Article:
After an absence of several years, seminary student Daniel Sullivan returns to his wintry, Wisconsin hometown of Silver River. But if he’s to assist the dying Father Rob, he’s going to need to sway the skeptics who learn that he hasn’t spoken to his younger brother, Jake – a reclusive pot dealer – in years.
With the help of a young woman from his past, Danny tracks his brother down, and the two embark on a ride of faith, ice fishing, temptation, drugs, and rock ‘n roll on the way to confronting their shared scars from a past tragedy that shaped their lives.
Read on for more about this film, and about my interview with director Michael McGuire!
Continue reading Director’s Cut: Michael McGuire, “Aquarians”
This week on Director’s Cut, it’s our pleasure to welcome the final guest of our 11th season: director Jim Theres, discussing his documentary The Hello Girls.
In a year which has seen some of the best guests and films we’ve ever had on our show, Theres is under serious pressure! But he rises to the challenge, bringing his A game in both his interview and his film.
They were known as the “Hello Girls” – American women fluent in French and English who answered the urgent call for telephone operators needed in France during World War I.
They took oaths to join the U.S. Army Signal Corps, underwent training by AT&T before boarding ships to Europe, heading to war before most of the American doughboys arrived in France, connected 26 million calls and ultimately proved to be a significant factor in winning the war.
And then they were forgotten.
Read on for more about this film, and about my interview with filmmaker Jim Theres.
Continue reading Director’s Cut: Jim Theres, “The Hello Girls”
It’s three guests for the price of one on this week’s Director’s Cut. I really enjoy having multiple guests on the couch at the same time, and this week, viewers get a taste of filmmaking from three different perspectives. The film is called Chasing Bubbles and its director is Topher Cochrane. “Bubbles” is a documentary about a day trader from Chicago who gave up the yuppie lifestyle to buy a sailboat and travel the world.
Continue reading Director’s Cut: Chasing Bubbles
This week on Director’s Cut, it’s my pleasure to welcome Ryan Sarnowski, discussing his documentary Manlife.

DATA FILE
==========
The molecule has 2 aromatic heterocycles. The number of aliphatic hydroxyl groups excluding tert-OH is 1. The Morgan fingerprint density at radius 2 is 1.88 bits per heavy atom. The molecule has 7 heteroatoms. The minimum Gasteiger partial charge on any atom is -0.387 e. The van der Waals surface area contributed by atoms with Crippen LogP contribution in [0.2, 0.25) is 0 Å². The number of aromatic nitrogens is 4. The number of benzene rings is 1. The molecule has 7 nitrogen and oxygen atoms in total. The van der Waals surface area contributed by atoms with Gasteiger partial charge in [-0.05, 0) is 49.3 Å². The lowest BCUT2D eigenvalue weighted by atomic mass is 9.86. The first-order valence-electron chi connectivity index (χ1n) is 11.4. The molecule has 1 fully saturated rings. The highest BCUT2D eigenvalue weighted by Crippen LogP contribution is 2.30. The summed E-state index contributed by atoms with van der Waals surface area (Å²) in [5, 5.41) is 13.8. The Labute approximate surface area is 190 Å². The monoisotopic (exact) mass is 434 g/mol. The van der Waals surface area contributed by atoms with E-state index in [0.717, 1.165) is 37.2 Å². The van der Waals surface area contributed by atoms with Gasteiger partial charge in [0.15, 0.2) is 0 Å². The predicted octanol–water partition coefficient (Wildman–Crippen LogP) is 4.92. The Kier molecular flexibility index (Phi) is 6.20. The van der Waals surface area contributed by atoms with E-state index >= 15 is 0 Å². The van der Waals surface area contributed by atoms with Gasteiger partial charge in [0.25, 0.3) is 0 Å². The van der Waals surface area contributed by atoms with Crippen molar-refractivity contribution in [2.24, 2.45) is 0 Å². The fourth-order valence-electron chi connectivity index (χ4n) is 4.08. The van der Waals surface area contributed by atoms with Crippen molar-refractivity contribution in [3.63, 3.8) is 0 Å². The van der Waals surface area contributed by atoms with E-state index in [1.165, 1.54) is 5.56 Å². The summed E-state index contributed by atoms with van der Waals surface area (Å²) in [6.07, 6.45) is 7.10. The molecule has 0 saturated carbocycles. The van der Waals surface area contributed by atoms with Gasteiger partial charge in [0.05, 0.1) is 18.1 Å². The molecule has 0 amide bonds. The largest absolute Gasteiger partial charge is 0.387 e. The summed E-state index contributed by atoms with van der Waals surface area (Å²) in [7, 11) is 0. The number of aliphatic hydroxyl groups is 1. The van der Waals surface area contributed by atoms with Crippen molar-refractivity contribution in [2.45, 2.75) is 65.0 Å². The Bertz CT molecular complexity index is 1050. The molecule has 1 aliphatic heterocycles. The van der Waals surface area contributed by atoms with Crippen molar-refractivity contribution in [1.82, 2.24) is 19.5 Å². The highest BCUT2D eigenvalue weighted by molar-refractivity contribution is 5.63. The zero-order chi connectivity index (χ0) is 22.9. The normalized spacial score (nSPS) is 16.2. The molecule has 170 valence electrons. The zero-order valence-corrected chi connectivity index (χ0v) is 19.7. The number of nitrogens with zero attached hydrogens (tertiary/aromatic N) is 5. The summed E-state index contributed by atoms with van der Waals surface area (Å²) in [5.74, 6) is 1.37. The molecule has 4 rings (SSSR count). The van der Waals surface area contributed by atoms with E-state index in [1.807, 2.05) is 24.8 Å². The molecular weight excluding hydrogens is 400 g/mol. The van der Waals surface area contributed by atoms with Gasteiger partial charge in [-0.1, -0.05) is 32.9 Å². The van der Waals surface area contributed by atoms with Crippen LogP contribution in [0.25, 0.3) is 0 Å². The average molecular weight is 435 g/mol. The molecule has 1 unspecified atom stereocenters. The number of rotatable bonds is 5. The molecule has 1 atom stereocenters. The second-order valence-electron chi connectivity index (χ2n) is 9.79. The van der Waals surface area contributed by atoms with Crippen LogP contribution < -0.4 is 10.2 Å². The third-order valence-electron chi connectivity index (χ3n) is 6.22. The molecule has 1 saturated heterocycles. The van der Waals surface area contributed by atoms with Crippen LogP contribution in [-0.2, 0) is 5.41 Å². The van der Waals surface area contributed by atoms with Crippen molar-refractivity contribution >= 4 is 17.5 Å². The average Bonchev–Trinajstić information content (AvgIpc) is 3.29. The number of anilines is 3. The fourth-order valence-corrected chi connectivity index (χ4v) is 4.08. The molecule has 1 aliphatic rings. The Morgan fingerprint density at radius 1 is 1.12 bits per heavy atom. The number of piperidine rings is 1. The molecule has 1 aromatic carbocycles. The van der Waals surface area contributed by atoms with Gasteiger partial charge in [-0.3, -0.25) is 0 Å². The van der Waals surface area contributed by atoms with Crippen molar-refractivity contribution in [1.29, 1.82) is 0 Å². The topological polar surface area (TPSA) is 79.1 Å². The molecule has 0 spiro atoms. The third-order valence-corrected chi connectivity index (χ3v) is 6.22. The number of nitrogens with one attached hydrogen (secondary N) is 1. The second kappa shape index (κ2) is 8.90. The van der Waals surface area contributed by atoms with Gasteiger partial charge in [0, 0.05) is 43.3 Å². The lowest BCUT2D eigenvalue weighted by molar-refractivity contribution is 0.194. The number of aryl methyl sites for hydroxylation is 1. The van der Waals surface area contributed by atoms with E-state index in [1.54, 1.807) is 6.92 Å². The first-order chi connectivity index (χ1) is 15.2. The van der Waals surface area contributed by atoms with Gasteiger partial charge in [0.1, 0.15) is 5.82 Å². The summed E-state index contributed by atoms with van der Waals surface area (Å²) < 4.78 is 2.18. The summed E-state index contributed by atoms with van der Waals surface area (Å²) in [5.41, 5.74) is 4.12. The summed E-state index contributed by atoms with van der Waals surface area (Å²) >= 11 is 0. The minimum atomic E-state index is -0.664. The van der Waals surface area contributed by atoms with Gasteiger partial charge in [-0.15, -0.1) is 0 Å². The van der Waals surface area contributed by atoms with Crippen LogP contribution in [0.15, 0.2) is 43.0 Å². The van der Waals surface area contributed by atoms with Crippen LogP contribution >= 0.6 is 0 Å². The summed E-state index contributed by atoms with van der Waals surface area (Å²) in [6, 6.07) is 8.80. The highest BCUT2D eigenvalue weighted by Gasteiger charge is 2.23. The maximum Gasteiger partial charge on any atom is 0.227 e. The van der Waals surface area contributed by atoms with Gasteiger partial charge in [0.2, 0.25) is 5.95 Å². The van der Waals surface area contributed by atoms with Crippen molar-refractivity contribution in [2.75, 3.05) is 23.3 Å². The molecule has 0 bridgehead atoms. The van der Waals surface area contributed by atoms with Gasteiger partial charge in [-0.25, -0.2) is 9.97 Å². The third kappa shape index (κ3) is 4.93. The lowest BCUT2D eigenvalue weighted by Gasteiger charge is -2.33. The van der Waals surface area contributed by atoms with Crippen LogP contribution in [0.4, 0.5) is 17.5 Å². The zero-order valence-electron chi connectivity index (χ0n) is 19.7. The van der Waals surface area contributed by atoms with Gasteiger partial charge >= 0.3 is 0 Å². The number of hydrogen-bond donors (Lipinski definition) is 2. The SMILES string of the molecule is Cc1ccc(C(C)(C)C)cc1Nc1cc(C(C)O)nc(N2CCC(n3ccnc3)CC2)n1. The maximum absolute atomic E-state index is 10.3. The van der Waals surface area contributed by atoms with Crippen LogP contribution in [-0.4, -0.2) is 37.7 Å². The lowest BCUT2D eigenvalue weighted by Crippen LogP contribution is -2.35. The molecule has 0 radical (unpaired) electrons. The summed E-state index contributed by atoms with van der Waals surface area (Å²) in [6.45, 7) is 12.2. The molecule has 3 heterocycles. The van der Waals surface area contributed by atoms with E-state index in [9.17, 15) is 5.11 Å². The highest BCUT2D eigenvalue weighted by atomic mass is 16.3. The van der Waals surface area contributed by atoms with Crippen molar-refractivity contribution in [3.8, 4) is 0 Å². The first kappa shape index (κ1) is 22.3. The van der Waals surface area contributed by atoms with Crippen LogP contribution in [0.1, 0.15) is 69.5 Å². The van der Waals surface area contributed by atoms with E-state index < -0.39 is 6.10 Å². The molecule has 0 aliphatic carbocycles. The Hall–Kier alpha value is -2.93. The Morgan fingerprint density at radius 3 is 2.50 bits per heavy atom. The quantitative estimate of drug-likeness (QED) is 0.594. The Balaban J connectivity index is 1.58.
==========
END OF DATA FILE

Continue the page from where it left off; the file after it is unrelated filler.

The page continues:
MANLIFE – TRAILER from Threshing Media on Vimeo.
At age 90, Merle Hayden has a lot to do. A devout follower of Lawsonomy (a utopian movement begun by Alfred Lawson, inventor of the first passenger airliner), Merle feels Lawson provided the answers to many of America’s economic and social problems. So why was Lawson written out of the history books? And why isn’t anyone listening?
Using a wealth of archival photos, films, and audio tapes collected by Merle, MANLIFE tells the story of Alfred Lawson’s attempts to make history and Merle’s unrelentingly quest to save humanity before he runs out of time.
Read on for more about this film, and about my interview with filmmaker Ryan Sarnowski.
Continue reading Director’s Cut: Manlife
This week on Director’s Cut, we take a break from our documentary-heavy lineup and welcome writer-actor-producer Ryan Churchill to discuss his film The 60 Yard Line.
The 60 Yard Line from Gravitas Ventures on Vimeo.
Ben “Zagger” Zagowski is a diehard Packers fan. While he and his fiancée Amy prepare for their wedding, Zagger uses their savings to seize a rare opportunity to buy a house next to Lambeau Field, which he names The 60 Yard Line. His superfan status is elevated, as he spends his days parking cars for money, getting drunk and befriending actual pro football players. In all his drunken tailgating glory, he loses his job and Amy. He must figure out what is most important in his life. Also, where did this cow come from? Based on some true events.
Read more about this film, and about my interview with filmmaker Ryan Churchill.
Continue reading Director’s Cut: The 60 Yard Line